Cancer treatment news 2016: Immunotherapy to replace chemotherapy in battling cancer?

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Immunotherapy is currently making waves in the field of medicine, and is seen as an option to chemotherapy for treatment among people with cancer.

Yahoo! correspondent Katie Couric visited cancer patients at the MD Anderson in Texas to witness the wonders and relief that immunotherapy has brought to them.

In a video showing Couric’s visit, she first spoke with a melanoma patient, Kami Steele. Melanoma is cancer found mostly in the skin but may also be found in other areas of the body such as the legs, mouth, or intestines. It mainly starts with a small discoloration, mole, or a patch in the skin then later develops into something larger and more prominent. Steele has been receiving immunotherapy for her stage four melanoma and has been receiving great results since.

“Immunotherapy is really changing the way we are treating cancer patients across the board,” says Dr. John Heymach, Chairperson of the Thoracic, Head, and Neck Medical Oncology of MD Anderson.

He further states that he believes chemotherapy will no longer be the first resort among cancer patients as immunotherapy is starting to make its way in battling all forms of cancer.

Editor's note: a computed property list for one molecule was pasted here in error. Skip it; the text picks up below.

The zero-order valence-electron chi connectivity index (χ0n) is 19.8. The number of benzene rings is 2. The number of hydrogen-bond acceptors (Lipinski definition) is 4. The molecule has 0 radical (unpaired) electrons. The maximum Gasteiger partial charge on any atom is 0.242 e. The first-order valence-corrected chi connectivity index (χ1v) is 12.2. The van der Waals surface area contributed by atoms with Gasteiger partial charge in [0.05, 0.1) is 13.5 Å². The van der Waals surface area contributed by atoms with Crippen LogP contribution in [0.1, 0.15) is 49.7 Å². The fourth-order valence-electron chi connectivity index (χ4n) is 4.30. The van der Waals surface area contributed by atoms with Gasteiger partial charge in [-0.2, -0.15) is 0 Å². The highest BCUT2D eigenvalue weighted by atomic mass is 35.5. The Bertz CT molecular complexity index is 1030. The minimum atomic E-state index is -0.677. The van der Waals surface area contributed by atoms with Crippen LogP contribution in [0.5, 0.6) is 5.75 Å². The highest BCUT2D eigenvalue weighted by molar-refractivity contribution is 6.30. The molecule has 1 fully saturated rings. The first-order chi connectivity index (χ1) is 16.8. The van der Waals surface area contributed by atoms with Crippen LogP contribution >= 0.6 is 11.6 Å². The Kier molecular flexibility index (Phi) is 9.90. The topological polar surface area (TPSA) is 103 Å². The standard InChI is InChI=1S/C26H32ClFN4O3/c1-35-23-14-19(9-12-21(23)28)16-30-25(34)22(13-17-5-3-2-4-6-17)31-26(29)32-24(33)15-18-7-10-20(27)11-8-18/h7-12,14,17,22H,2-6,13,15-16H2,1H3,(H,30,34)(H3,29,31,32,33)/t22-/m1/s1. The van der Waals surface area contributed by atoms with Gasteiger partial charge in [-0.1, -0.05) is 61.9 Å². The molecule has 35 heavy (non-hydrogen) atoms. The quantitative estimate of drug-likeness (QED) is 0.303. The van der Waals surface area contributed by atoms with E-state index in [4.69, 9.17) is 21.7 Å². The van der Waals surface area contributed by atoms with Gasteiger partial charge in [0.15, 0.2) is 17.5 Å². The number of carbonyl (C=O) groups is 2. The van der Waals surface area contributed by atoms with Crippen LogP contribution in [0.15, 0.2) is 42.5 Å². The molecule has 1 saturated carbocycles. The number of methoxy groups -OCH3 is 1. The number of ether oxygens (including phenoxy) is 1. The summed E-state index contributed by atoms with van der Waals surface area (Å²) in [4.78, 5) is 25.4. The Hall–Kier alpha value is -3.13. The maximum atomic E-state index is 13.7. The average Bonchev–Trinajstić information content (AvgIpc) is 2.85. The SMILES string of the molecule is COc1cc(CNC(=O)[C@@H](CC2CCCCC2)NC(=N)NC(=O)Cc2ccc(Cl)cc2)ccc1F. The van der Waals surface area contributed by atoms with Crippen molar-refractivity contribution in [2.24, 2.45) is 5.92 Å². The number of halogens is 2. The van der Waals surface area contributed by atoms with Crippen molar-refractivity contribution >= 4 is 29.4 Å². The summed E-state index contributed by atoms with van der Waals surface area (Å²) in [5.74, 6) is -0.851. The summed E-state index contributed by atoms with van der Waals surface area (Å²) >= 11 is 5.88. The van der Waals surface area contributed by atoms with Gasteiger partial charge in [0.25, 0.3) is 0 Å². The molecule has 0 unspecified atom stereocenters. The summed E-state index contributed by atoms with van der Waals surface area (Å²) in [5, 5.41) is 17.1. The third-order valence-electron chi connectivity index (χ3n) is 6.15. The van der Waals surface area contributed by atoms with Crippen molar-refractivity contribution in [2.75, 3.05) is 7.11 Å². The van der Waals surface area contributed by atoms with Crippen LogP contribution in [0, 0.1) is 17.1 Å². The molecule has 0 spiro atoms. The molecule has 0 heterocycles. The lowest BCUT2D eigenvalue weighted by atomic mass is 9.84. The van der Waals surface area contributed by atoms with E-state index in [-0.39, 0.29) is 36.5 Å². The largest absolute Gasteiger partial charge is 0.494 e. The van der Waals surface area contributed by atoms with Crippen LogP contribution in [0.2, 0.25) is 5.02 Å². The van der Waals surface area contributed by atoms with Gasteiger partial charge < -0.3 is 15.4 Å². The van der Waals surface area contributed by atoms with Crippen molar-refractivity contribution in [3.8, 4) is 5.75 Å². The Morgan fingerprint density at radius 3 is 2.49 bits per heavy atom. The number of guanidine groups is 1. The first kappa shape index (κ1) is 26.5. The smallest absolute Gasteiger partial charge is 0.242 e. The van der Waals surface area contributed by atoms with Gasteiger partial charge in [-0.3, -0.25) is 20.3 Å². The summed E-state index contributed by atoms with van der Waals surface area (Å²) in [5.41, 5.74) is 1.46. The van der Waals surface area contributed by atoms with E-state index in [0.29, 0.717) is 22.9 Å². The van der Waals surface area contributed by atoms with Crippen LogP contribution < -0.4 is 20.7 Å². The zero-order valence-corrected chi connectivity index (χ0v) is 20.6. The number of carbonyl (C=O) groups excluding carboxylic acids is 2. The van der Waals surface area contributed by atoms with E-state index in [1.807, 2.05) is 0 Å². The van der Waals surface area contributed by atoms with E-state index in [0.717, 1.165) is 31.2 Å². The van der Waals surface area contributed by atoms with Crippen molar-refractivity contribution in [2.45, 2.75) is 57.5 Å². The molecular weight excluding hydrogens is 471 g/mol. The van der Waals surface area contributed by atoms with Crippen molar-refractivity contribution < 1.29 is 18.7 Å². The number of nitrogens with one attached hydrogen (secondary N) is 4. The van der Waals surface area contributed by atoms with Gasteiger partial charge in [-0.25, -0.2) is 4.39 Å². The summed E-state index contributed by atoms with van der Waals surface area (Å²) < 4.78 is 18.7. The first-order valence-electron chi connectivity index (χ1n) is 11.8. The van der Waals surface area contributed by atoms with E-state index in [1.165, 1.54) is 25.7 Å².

Cancer.org define immunotherapy as a “treatment that uses certain parts of a person’s immune system to fight diseases such as cancer by stimulating your own immune system to work harder or smarter to attack cancer cells and by giving you immune system components such as man-made immune system proteins.”

Couric also reports about the Moon Shots Program, a platform by which immunotherapy may be administered for faster and therapeutic results.

MD Anderson Cancer Center President tells Couric, “The Moon Shots Program is a goal-oriented effort in which we bring large multi-disciplinary teams together that allow us to take discoveries and convert these discoveries into new life-saving medicines.”

The video also shows lung cancer patient Helen Lindsey who tells Couric that had she not been brought to MD Anderson for immunotherapy, she would have already been dead months ago when she was given only four months to live. An opera singer suffering from ocular melanoma, Britta Fortson, also told Couric of how the said therapy enriched her life once again.

“It couldn’t be more exciting in terms of the progress we are making right now and I think that next five to ten years are going to be more exciting…” finishes Dr. Haymach.